I’ve been shipwrecked in Indonesia. I’ve taken a boob to the face in Istanbul. I’ve hit on Jon Stewart in New York City, which got me subsequently mocked on The Daily Show, and I’ve been an extra in a really, really bad German movie.
That’s my life. If there’s an adventure available, I’ll go for it — and even if I end up punched in the face and bleeding from the eye (yes, it’s happened), it will make a good story later!
I’m a 29-year-old girl originally from the Boston area. After four years of establishing a career in online marketing and a lifetime dreaming of traveling the world, I decided that it was time to make it happen.
In September 2010, at the age of 26, I quit my job to travel Southeast Asia for six months. Six months turned into three years across more than 45 countries.
While in Southeast Asia, I worked on developing this site along with building a freelance work portfolio. After returning to the U.S. in May 2011, I realized that I was making almost enough money to support myself full-time. With a little ramping up, I wouldn’t have to go back to a conventional job. So I ramped it WAY up — and I haven’t looked back since.
In August 2011, I moved to England, spending half my time there and spending the other half traveling primarily around Europe, with occasional jaunts to places like Mexico, South Africa, and Jordan.
In September 2012, I met a wonderful and handsome man named Mario, owner of the Someone Once Told Me site. Soon I moved to London to be with him. Nine months after we started dating, we got engaged in Malta!
Today, Mario and I are traveling the world on the SOTM Tour. For one year, we’re meeting people around the world and documenting their stories for Someone Once Told Me. In June 2014, we plan to settle down in London — but I will absolutely keep up the traveling, both solo and with him!
How Do I Make the Money to Travel Full-Time?
I’ve been making my entire income online since 2010. Over time, my earning methods have changed significantly. Today my income comes from several areas.
On the blog, I make money through the following methods:
1) Advertising. Today this takes the form of A) branded content posts, meaning posts that advertise products; B) banner and video ads; and C) social media and newsletter promotion. I reject at least 98% of advertising offers I receive and only select ones that I think will be of value to my readers. Posts that contain branded content contain a disclosure stating so.
2) Sponsorship. While the vast majority of my travels are at my own expense, sometimes travel companies and DMOs (destination marketing organizations, like tourism boards) pay me to visit their destinations or take part in their activities. They cover my expenses and pay me for my time; they do not pay for coverage, as coverage is provided strictly at my editorial discretion. I reject the vast majority of sponsored travel offers and only accept the ones that genuinely interest me.
While I receive monetary compensation for most of these trips, I occasionally take part in unpaid trips and activities. Posts that cover sponsored travel contain a disclosure stating so.
3) Affiliate marketing. I link to products I recommend and earn a small commission if people buy them. Most of my affiliate earnings come from Amazon.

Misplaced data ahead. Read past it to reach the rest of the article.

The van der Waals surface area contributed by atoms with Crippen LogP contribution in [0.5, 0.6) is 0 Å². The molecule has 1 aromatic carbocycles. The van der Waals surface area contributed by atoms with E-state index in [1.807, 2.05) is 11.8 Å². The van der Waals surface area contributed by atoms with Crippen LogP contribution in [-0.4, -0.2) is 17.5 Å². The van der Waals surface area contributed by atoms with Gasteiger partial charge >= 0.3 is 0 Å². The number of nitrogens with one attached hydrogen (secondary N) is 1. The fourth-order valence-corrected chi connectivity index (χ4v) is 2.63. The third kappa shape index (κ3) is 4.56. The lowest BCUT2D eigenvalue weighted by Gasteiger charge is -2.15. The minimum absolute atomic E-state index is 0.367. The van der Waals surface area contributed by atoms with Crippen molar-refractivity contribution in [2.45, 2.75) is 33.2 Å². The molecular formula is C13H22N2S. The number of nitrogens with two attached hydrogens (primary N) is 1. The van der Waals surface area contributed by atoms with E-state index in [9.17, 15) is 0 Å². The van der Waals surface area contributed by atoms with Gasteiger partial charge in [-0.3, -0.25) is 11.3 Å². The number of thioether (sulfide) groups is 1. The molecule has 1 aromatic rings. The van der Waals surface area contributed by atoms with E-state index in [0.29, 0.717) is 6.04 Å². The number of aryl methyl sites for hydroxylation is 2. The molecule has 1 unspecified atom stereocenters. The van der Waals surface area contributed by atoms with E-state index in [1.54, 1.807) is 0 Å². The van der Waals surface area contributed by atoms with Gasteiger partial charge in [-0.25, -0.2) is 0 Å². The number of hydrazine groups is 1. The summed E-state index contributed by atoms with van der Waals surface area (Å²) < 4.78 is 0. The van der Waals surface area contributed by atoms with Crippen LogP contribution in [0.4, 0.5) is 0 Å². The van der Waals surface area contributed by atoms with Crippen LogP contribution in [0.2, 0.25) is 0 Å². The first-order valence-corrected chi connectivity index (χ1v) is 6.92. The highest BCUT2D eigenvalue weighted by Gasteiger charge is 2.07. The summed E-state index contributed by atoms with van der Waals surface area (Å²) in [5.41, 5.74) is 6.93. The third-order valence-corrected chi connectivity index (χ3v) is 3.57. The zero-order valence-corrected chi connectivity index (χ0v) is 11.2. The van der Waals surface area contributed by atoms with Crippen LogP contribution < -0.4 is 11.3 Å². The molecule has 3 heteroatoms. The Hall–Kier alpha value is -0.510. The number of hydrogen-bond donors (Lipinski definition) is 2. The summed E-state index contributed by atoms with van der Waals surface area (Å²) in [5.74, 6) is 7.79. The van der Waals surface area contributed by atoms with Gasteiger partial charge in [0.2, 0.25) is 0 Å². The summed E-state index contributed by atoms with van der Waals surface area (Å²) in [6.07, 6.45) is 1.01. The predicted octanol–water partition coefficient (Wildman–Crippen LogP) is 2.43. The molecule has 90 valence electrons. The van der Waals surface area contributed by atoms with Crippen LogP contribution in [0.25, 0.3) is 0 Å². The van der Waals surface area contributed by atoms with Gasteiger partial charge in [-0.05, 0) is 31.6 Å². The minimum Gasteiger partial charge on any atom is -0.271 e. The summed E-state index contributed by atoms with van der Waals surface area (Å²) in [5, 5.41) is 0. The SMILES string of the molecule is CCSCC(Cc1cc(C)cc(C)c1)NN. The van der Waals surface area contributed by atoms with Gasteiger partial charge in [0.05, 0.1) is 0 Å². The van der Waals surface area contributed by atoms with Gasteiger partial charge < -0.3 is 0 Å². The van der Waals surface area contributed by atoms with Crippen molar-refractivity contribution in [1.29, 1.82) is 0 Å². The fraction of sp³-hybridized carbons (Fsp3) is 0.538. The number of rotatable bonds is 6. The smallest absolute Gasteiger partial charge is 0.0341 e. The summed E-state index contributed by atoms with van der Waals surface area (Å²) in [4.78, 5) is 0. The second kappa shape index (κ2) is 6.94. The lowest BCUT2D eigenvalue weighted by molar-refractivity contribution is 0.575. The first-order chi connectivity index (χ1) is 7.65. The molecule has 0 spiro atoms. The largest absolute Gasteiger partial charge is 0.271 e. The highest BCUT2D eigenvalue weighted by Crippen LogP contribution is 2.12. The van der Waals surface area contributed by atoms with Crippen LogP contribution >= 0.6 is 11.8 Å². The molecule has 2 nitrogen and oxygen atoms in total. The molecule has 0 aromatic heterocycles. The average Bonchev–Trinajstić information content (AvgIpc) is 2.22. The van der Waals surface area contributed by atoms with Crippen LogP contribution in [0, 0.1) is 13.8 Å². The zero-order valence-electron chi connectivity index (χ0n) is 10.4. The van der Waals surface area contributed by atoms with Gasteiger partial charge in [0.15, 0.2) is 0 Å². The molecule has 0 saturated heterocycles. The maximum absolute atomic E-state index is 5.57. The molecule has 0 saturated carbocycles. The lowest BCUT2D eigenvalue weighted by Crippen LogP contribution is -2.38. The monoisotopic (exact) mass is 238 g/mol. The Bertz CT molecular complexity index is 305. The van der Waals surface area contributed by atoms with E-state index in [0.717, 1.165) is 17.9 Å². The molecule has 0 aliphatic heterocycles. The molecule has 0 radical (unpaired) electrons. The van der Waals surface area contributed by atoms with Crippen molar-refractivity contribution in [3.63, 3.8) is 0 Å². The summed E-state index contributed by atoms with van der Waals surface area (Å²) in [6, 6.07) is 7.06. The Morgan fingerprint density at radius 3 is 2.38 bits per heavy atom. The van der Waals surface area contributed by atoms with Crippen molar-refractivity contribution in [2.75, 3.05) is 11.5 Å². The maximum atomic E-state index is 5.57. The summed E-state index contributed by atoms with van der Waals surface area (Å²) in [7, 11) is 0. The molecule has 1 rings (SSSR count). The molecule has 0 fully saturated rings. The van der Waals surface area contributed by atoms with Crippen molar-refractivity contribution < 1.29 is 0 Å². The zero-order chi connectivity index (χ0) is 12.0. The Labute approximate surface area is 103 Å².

Off the blog, I make money through the following methods:
5) Consulting. I consult in three areas: blogging, travel, and social media. I help bloggers build better blogs, I help readers plan their travels, and I help small businesses manage their social media.
6) Public speaking. I take on a variety of speaking engagements, mostly at conferences. Sometimes I get paid for them; sometimes I speak in exchange for free entry, travel, and lodging.
Know this: making a full-time living as a travel blogger is an extraordinarily difficult thing to do. This is in no way passive income — it requires an immense amount of time, work, and networking.
Most professional travel bloggers live in the developing world; I am one of very few who makes enough money to live full-time outside the developing world. For a realistic look at what it’s like to be a professional travel blogger, read this post (published April 2012); for a more recent update, read this post (published August 2013).
My Travel Philosophy
In many parts of the world, it’s common for women to travel solo and independently. In my home country, the United States, it’s not. I started this blog to show what it’s like for women to travel solo. There is a lot of bullsh*t out there designed to scare women away from traveling on their own; I’m here to clear up those myths.
While these days I travel primarily with my fiancé, and sometimes I travel with friends or blogger colleagues, I make sure I break off to travel solo every few months. I don’t travel solo because I have to — I do because I love it.
I believe that it’s best to teach by example, and my ultimate goal is to show women that independent and solo travel can be safe, easy, and a lot of fun.
Most of my travel is done on a budget, and I’m committed to showing you how to find maximum value in your travels — where to splurge, how to save, and plenty of secrets I’ve picked up along the way. Oh, and funny travel stories, musings, and cool travel photos. Like anyone else in the world, I have good times and bad times, but I promise to show you reality — with honesty and humor.
Choosing to live a life of travel is one of the best decisions I’ve ever made, and I’m glad you’ve come along for the ride.
Thanks for visiting.